The Federal Bureau of Investigation and the Central Intelligence Agency have inspectors general who function as independent monitors. So do the police departments of major cities like Los Angeles and Chicago, as well as the nation’s capital. Even most New York City agencies, like the Education Department and the Housing Authority, have similar monitors.
But not the New York Police Department.
About two dozen members of the City Council planned to introduce a bill on Wednesday that would create an office of the inspector general to monitor the police and “conduct independent reviews of the department’s policies, practices, programs and operations.”
The council members said that there has never been a more opportune time to increase oversight over so powerful an agency, especially in light of the department’s stop-and-frisk policy, surveillance of Muslim groups, questions over allegedly manipulated arrest data and other recent controversies involving the police.
“This kind of independent oversight can act as an early-warning system for a very large agency,” said Richard M. Aborn, president of the Citizens Crime Commission, which has worked closely with council members on the legislation.
A Saint Paul, Minnesota charter school catering to Muslims complies with federal and state laws, the state Education Department said, but it suggested changes be made in religious areas. The state recommended the Tarik ibn Zayad Academy change its bussing schedule and handling of Friday prayer services, saying that shorter prayer services on most days were acceptable, but a 30-minute block for Friday prayers was not acceptable. The Education Department investigated into the school after a substitute teacher alleged that the school was offering Islamic religious instruction to its students. Minnesota state law requires charter schools to have more autonomy than traditional public schools, but maintains that they must be nonsectarian. The schools executive director, Asad Zaman, said that the findings were significant as no problems were found with the school’s curriculum, but they will comply with the recommended changes.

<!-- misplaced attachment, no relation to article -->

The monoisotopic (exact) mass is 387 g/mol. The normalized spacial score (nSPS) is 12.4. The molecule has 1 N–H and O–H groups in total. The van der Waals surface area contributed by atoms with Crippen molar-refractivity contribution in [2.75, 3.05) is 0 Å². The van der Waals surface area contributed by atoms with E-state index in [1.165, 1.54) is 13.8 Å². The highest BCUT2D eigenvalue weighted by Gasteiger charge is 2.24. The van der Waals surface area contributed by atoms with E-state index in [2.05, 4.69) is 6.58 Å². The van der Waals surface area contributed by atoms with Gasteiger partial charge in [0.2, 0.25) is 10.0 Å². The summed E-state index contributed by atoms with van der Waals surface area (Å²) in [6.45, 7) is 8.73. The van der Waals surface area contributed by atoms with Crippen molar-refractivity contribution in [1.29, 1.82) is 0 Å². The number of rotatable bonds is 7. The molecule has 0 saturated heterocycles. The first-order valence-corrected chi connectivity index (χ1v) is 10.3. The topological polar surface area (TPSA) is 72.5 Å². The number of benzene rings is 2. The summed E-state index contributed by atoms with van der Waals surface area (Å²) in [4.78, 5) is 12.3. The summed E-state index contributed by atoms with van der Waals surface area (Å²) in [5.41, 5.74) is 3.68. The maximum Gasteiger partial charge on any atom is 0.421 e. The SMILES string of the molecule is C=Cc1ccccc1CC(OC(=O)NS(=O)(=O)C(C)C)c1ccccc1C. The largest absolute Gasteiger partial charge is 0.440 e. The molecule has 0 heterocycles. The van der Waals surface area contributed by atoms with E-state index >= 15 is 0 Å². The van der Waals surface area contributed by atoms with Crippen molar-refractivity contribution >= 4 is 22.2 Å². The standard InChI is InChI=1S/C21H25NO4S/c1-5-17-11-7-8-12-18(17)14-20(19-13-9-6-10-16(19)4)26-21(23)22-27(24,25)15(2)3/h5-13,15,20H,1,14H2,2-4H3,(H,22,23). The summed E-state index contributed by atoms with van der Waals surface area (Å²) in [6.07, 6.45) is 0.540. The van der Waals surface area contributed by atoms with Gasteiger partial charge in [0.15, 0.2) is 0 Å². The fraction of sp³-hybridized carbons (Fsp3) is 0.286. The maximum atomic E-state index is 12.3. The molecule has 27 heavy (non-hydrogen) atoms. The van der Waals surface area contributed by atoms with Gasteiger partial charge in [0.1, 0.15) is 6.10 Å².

The Education and Science Ministry of Ceuta has issued a report that forces a local school to accept two girls wearing the hijab in class. The Ministry declared that education according to the Spanish Constitution comes before other matters. The prohibition to wear the veil was part of an agreement to deny student’s access to the institution if they wear certain items of clothing.